Following a two-year review, Dartmouth’s Faculty of Arts and Sciences voted on May 9 to begin the fall term about a week earlier and end it by the Thanksgiving holiday. The new calendar will improve the continuity of the fall term academic experience, as well as increase opportunities available to faculty and students during the winter interim.
The new academic calendar will take effect in summer 2012, with the fall 2012 term beginning September 10 and the final examination period ending November 21, the day before Thanksgiving. The Graduate School of Arts and Sciences and Thayer School of Engineering will also follow this new academic calendar, while the Tuck School of Business and Dartmouth Medical School will continue to follow their own calendars.
Under Dartmouth’s current calendar, the fall term begins the third Wednesday of September (September 21 in 2011) and ends in early December (December 7 in 2011). Following the Thanksgiving holiday, students return to campus for two class days, two pre-examination study days, and then take final examinations before departing again for winter break.
Michael Mastanduno, dean of the Faculty of Arts and Sciences, said, “At the request of the faculty, we have been studying the options for a calendar change since 2009. The faculty’s consensus was that eliminating the need to hold finals after Thanksgiving break will improve the continuity of the fall term academic experience. The calendar change will also mitigate some economic and logistical challenges for students, many of whom were unable to travel home to spend the holidays with their families.”
“We believe this will substantially improve the academic experience of students and faculty, both for teaching and for research.”
- Associate Professor of Philosophy Samuel Levey
Consistent with current practice, students who meet the criteria for interim housing may continue to apply to remain on campus during the break.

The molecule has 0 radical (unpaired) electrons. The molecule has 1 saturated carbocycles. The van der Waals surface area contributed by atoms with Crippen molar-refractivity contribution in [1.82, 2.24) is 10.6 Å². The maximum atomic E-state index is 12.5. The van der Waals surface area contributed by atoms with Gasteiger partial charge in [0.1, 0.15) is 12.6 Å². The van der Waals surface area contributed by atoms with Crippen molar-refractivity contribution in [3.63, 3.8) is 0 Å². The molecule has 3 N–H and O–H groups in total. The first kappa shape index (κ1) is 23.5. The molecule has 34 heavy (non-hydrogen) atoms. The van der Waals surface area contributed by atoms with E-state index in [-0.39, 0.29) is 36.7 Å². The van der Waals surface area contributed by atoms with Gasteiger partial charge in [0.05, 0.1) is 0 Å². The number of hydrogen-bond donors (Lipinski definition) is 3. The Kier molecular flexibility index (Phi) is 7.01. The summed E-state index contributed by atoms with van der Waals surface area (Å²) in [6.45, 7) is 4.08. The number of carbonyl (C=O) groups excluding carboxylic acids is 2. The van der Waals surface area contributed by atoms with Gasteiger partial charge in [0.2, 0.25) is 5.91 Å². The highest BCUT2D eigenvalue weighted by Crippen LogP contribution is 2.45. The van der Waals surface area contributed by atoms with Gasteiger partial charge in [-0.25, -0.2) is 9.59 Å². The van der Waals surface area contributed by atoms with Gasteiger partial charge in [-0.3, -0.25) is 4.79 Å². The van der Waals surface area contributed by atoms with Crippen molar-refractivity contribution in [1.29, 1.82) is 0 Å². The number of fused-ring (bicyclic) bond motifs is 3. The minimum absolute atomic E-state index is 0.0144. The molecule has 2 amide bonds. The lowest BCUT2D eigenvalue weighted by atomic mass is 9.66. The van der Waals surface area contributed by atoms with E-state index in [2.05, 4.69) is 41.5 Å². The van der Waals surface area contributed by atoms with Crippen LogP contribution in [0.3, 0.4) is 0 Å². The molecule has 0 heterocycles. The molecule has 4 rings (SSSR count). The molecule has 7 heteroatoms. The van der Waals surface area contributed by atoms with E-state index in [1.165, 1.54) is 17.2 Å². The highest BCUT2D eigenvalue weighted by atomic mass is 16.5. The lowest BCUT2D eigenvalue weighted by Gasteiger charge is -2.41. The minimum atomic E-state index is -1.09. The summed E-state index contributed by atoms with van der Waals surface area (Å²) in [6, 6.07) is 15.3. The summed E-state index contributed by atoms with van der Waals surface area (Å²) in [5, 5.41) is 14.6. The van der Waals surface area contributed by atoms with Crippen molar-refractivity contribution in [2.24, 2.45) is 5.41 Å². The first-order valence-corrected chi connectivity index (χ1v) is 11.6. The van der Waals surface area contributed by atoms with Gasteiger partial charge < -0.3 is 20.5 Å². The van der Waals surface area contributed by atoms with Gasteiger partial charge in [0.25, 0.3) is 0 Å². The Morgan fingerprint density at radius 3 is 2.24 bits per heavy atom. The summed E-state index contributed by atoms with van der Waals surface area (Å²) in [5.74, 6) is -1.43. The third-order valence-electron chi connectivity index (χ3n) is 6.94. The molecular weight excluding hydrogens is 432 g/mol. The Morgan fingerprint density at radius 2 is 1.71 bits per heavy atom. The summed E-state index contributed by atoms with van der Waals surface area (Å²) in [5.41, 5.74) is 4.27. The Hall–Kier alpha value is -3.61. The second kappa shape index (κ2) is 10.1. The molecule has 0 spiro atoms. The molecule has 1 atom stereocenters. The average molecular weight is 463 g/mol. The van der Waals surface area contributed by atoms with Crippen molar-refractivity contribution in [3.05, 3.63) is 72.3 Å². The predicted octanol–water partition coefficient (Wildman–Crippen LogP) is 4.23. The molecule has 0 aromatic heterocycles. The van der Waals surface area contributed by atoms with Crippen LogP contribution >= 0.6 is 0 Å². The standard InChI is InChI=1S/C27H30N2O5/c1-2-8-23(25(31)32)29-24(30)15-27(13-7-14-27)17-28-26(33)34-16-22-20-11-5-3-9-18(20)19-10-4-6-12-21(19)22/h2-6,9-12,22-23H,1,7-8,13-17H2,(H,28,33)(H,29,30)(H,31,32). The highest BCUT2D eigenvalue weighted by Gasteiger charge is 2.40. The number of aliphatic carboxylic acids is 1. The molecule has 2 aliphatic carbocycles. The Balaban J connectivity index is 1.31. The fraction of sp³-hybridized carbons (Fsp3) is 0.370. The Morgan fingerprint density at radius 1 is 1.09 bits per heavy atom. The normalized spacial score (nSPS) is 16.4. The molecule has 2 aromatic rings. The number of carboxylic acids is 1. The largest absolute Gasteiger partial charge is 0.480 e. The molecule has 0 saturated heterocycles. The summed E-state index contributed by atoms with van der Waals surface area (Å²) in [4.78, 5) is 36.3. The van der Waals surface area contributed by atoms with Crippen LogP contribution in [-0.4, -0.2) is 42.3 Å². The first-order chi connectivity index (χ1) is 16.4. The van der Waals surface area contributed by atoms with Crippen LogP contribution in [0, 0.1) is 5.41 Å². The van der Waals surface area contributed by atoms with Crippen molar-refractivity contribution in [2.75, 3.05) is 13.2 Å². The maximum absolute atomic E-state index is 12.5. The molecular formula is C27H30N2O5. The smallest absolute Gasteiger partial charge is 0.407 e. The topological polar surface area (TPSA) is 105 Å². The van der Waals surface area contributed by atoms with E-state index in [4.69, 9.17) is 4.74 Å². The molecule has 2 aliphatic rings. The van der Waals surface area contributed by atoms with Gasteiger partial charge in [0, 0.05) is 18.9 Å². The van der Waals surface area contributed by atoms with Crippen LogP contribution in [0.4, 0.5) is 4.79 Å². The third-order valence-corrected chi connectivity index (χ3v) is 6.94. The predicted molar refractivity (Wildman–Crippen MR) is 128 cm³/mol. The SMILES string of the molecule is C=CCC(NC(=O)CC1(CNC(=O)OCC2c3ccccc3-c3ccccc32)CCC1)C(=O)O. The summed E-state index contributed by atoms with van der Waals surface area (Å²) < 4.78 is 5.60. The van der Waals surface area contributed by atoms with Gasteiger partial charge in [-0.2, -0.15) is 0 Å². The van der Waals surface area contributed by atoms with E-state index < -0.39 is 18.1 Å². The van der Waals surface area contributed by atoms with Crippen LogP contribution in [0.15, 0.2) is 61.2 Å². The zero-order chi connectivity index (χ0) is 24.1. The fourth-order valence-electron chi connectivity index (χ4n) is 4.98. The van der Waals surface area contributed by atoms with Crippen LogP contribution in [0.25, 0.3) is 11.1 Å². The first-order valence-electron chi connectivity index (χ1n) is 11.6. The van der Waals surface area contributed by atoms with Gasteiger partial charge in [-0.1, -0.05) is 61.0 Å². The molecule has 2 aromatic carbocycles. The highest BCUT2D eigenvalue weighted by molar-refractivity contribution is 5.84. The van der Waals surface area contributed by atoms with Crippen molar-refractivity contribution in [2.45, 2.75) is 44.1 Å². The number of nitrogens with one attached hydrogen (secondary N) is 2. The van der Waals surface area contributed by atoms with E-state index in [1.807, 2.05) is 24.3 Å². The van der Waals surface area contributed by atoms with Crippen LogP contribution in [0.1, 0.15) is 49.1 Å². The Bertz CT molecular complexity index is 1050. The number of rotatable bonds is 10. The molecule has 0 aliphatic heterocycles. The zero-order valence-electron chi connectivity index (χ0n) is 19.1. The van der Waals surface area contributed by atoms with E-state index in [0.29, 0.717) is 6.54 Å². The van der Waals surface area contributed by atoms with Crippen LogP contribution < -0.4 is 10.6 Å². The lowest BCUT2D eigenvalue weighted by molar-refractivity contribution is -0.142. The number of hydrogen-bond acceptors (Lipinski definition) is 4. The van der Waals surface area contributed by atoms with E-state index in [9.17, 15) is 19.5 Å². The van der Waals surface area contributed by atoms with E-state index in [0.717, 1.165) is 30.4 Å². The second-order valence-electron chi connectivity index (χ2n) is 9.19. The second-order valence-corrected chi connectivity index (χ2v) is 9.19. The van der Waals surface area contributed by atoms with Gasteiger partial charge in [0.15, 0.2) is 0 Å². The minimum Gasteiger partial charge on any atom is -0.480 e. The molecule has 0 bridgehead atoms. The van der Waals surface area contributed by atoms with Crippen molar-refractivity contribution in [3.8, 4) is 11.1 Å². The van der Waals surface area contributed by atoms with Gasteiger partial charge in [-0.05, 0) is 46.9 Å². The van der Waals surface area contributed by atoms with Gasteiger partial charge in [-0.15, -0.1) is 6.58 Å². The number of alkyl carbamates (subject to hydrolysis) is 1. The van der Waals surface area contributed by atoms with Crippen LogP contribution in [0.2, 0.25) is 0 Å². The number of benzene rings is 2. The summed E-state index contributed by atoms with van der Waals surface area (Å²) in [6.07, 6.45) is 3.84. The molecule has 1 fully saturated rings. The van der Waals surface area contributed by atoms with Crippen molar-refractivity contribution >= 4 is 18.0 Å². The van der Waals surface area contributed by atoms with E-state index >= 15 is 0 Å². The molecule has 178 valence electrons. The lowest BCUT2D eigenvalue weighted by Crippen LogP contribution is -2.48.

“In addition to addressing the core pedagogical concerns of the faculty, the new academic calendar results in a longer winter break, creating a period when faculty may focus on scholarly activities,” said Provost Carol Folt. “It will also allow for more student opportunities for research, community service projects, travel, and work experience.”
Folt, who also co-chairs Dartmouth’s Budget Committee, added that, “It is important to note that this initiative is driven by academic needs, not cost savings. The calendar change will not necessitate any staff layoffs or furloughs.”
College Registrar Meredith Braz led the extensive calendar review process. “We had a great deal of input from the faculty Committee on Instruction and the Committee of Chairs,” said Braz. “The process has included broad faculty involvement, as well as significant consultation with students and administrators.”
Fall athletic pre-season training and Dartmouth Outing Club First-Year Trips will begin sooner, due to the earlier start for fall term. “Looking ahead, we will continue to utilize working groups to investigate all impacts the calendar change will have on student and faculty services and programming,” Braz said.
Fall term, historically the longest of Dartmouth’s terms, will move from 48 to 47 instructional days, and the interim break between summer and fall terms will be about 10 days shorter. The schedule and duration of the winter, spring, and summer terms will not be affected.
“The great part about the new calendar is that it will prevent the Thanksgiving break from interrupting the continuity of classes and preparation for final papers and exams,” said Gardiner Kreglow ’14, who serves as a student representative to the faculty Committee on Instruction (COI). He noted that some students consulted during the review expressed concern about how the longer winter break will be spent. “But we hope that it will allow more time for career opportunities, standardized exam preparation and graduate school applications, and other meaningful experiences that the shorter winter break did not accommodate.”
The new calendar was formally recommended to the full faculty by the COI, which weighed several alternatives in its deliberations. “We believe this will substantially improve the academic experience of students and faculty, both for teaching and for research,” said Associate Professor of Philosophy Samuel Levey, who chairs the COI. “In our view this was the best option overall and the right step for the College to take.”
To view the 2011–12 calendar, which begins in June 2011, as well as the 2012–2013 academic calendar that reflects the recent faculty vote, visit the Registrar’s website.
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